– By James R. McCormick, Jr., Esq. (originally published in July 1998)
So you live in a common interest development. You’ve got your association’s bylaws, CC&Rs and rules and regulations to contend with. You’re up to your ears in do’s and dont’s, written mostly in legalese. So what do you do about it? Let me guess: you sit down with the governing documents, diligently reading each provision and making notes as to those provisions you don’t understand. Then, with notes in hand, you contact the property manager, your attorney, or the association’s attorney, inquiring as to each provision which doesn’t seem to make any sense. Not a very likely scenario.
You may be surprised, however. Many homeowners within common interest developments really do read through the association’s governing documents and know what it is they are supposed or not supposed to do. Others merely go along with the flow, taking hints from their neighbors’ actions. So how about this scenario:
As you walk your lovely dog Rover through your association (cleaning up after him, of course), you notice that three or four other owners within the association are maintaining a dog house on their patios. While a couple of them are very nice, the others seem a little old and in need of maintenance. You think to yourself, “what a great idea!” So, taking the lead of these other owners, you decide to purchase a small mansion for Rover. While the dog house was expensive, Rover loves his new home and you are finally able to get some sleep at night without Rover trying to snuggle into your bed. Two months later, however, you get a notice from the association instructing you that you are in violation of the governing documents and that you must remove the dog house immediately. But wait, you think, what about the other dog house owners; especially the ones that are in desperate need of overhaul — this isn’t fair!
Sound like selective enforcement? Like the association is picking a fight with only you out of all of the other owners with dog houses? Well, chances are, the association’s intentions are not as sinister as they may seem. It is possible that the other owners have received letters as well. It is also possible that no one has ever noticed the other dog houses or complained about them.
Generally, an association within a common interest development is legally obligated to perform three basic functions: to collect assessments; to maintain the common area; and to enforce the governing documents. The letter you may have received from the association indicating you are in violation, is the association’s attempt to enforce the governing documents. While you may see the letter as singling you out, it may really be the association’s attempt to avoid becoming a police state. Board members and property managers cannot be on every corner watching for violations. Associations, therefore, commonly rely on complaints by neighbors, or routine walkthroughs to determine what violations exist in the community.
But is it fair? Living next to someone who has read the association’s governing documents cover-to-cover and knows when something is out of order can be disturbing to the violating neighbor. Living next to owners who have not read the documents may allow violations on neighboring properties to go unnoticed, unless they decide to paint their home bright orange (in violation of the governing documents), and then it will be you complaining to the board or property manager about your neighbor’s violation.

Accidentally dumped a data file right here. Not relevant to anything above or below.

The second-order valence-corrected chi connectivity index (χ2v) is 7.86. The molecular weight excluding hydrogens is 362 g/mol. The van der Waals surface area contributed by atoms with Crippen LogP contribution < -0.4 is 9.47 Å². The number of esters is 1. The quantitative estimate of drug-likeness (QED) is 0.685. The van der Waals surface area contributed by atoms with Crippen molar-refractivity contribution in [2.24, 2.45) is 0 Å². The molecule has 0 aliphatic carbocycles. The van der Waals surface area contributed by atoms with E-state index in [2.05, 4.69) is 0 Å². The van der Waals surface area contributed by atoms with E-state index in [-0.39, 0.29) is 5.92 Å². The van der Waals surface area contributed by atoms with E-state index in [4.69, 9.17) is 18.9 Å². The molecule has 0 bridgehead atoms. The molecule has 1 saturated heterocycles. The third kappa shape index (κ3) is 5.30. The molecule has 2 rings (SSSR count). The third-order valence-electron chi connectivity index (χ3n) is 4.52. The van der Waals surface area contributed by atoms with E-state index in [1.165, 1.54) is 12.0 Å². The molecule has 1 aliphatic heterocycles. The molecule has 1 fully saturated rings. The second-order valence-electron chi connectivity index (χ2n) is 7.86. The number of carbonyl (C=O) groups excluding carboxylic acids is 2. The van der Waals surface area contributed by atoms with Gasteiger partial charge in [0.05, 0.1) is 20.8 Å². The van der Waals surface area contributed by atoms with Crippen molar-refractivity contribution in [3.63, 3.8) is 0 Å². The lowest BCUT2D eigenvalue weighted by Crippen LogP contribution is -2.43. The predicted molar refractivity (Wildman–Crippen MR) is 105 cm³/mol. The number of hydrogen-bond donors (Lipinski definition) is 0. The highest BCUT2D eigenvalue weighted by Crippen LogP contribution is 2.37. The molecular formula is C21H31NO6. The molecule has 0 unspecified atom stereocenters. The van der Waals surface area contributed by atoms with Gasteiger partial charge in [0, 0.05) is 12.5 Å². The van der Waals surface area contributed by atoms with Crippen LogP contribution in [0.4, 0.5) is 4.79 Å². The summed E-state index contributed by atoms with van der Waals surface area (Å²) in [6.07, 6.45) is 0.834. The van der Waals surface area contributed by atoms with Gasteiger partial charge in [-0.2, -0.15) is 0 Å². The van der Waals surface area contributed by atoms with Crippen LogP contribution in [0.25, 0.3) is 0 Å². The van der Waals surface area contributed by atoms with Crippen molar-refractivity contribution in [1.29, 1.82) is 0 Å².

So when does enforcement really become “selective?” It primarily depends on notice of other similar violations. If a complaint is received relating to a violation of the association’s governing documents, the association is obligated to investigate and take appropriate action. If the association has received notices of numerous, similar violations, yet has only sent letters to one or two of the owners in violation, selective enforcement results.
So what should a board of directors do? Short of becoming an Orwellian “Big Brother,” once notice is received, the association is obligated to treat all like violations in a similar manner. This prevents misunderstandings and confusion, and keeps the association out of a prolonged, emotional and legal battle with an owner. Further, doing so will allow the board to perform its job as efficiently as possible. This is not to say that an association should rely solely on notice from maintenance issues, and violations not readily noticeable to a neighboring owner.
Back to our example. Based on the violation notice, you contact the association only to learn that the association did not know about the other dog houses. Now that the association has received “notice” of the other violations, violation letters should be sent to those owners as well.
The main thing to remember is that an association, its board of directors, and the property manager are not a police force. The association mainly serves the limited functions listed above. Associations typically rely on the honor system, with periodic walkthroughs. With a little help and understanding from the owners, the community can work together and prevent the association from becoming a police state similar to that described in George Orwell’s “1984”.